Autonomous cars are getting all the attention. The autonomous factory will have an even bigger impact on society. Digital factory floors will increase productivity, human error will be removed from the production process, and health and safety records will improve.
Robots are performing repetitive manual tasks in factories. It will not be long before they do more complex control functions. Industrial automation services should prepare for this future today. Augmented reality (AR) is helping manufacturers automate more functions. The following are three ways augmented reality is preparing us for the autonomous factory.
Augmented Reality in Predictive Maintenance
Production downtime is very costly for manufacturing environments. Nonetheless, seventy percent of companies do not know when their equipment is due for maintenance or an upgrade. Augmented reality is bringing unprecedented predictive power to maintenance tasks.
With augmented reality, technicians can open a virtual electrical cabinet, machine, or semiconductor chip, or travel down a pipe or wire. A network of sensors overlay diagnostic information at different points — voltage, thermal load, air and water flow rate, and so on. Big data from the cloud provides benchmark data for the equipment in your current operating environment. Vibration and other diagnostic analysis can be conducted. This same insight provides important predictive information on when a repair will need to be made or when a component should be replaced.
Augmented Reality in Production Process Optimization
On the assembly line, manufacturers are using AR and virtual reality (VR) to create production scenarios in a virtual environment. Complex automation and robotics technology can be prototyped with less time and expense. Historical and forecasted production data fed into the production design can test performance, production bottlenecks, and maintenance issues. In the quality control process, product and compliance standards are overlayed onto the products while they are inspected.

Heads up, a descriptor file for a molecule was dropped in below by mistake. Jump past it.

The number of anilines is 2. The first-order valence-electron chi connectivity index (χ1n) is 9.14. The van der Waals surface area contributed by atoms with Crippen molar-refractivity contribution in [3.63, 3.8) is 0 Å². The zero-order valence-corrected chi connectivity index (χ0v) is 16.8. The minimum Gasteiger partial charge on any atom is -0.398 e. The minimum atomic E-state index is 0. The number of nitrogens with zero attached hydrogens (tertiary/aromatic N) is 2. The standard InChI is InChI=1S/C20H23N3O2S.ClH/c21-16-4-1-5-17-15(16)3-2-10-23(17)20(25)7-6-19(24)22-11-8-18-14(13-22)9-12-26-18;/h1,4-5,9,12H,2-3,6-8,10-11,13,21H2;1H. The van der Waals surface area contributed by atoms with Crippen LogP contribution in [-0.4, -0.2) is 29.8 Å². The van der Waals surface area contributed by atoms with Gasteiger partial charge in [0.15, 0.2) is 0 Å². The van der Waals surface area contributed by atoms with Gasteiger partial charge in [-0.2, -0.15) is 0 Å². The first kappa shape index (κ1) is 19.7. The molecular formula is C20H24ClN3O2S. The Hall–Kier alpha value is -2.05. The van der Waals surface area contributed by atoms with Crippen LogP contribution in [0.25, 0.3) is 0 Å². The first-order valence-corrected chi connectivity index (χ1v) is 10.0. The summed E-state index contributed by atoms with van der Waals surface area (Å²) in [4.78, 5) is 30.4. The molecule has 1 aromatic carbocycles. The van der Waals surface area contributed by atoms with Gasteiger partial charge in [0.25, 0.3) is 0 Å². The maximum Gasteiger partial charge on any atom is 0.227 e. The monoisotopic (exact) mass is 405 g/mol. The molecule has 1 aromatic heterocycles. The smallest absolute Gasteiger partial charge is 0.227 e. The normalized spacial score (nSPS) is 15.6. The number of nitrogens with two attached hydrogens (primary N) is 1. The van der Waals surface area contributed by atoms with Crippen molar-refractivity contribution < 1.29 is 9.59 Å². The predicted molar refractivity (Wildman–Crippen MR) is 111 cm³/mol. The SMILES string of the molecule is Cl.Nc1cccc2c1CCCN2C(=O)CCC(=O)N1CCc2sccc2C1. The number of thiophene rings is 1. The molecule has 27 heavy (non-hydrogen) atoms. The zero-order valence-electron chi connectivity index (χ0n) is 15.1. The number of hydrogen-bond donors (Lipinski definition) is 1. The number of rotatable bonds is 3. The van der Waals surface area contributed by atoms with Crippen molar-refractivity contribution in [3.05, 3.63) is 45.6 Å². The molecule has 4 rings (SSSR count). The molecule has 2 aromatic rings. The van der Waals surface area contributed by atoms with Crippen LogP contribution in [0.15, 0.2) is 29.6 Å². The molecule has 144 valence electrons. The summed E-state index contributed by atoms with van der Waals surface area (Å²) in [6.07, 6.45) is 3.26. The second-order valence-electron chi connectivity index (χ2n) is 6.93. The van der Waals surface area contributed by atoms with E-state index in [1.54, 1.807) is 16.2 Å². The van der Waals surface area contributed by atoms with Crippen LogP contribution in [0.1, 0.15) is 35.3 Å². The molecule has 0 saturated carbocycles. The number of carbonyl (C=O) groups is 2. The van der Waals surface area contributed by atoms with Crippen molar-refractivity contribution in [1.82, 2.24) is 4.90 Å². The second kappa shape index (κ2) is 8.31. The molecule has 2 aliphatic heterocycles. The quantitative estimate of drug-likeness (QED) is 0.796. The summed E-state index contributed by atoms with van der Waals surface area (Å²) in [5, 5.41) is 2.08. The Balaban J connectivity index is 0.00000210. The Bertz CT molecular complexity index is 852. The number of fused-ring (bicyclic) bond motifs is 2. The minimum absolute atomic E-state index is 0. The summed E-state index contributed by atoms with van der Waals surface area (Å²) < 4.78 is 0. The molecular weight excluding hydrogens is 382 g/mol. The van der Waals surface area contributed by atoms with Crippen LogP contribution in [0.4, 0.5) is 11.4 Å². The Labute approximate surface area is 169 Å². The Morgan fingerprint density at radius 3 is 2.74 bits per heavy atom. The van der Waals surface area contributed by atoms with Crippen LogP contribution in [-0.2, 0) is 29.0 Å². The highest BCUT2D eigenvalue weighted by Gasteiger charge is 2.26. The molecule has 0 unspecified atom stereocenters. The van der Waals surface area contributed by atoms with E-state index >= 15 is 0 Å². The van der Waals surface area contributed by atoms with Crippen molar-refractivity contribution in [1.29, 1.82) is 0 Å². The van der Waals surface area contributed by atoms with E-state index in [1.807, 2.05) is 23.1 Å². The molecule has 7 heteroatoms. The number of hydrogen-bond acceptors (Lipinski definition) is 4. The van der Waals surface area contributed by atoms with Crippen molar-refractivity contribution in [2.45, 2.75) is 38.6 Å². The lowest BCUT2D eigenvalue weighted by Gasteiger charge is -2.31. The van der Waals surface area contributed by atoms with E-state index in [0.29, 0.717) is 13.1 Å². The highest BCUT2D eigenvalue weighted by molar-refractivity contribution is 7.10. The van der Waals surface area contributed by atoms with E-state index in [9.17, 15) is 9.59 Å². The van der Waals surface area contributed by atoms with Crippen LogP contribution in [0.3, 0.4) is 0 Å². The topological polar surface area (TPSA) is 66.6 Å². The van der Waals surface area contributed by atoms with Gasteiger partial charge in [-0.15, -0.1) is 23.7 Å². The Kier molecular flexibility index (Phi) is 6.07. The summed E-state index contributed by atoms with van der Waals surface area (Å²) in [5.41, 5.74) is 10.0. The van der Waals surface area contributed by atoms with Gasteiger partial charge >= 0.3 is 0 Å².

Augmented Reality in Customized Manufacturing
AR, with help from virtual reality, is a valuable tool in a customized manufacturing environment. As custom product parameters and processes change, AR and VR can create new production assemblies with different machines, parts, and processes. Machinery performance and throughput can be monitored and predictive maintenance can be forecast. Meanwhile, order details, equipment and material handling procedures, and assembly instructions overlayed onto the equipment improve productivity.
In this augmented world, the system integrator function becomes a process. Hardware, software, IIoT (Industrial Internet of Things), and big data information flows can be modeled as a system. The control systems integrator can then focus on automation, automated test equipment, and robotics.
New AR tools and systems are being introduced to make industrial automation programming easier. A large number of startups are working on augmented reality tools for Industry 4.0. These tools will help visualize and create their future place in the autonomous factory.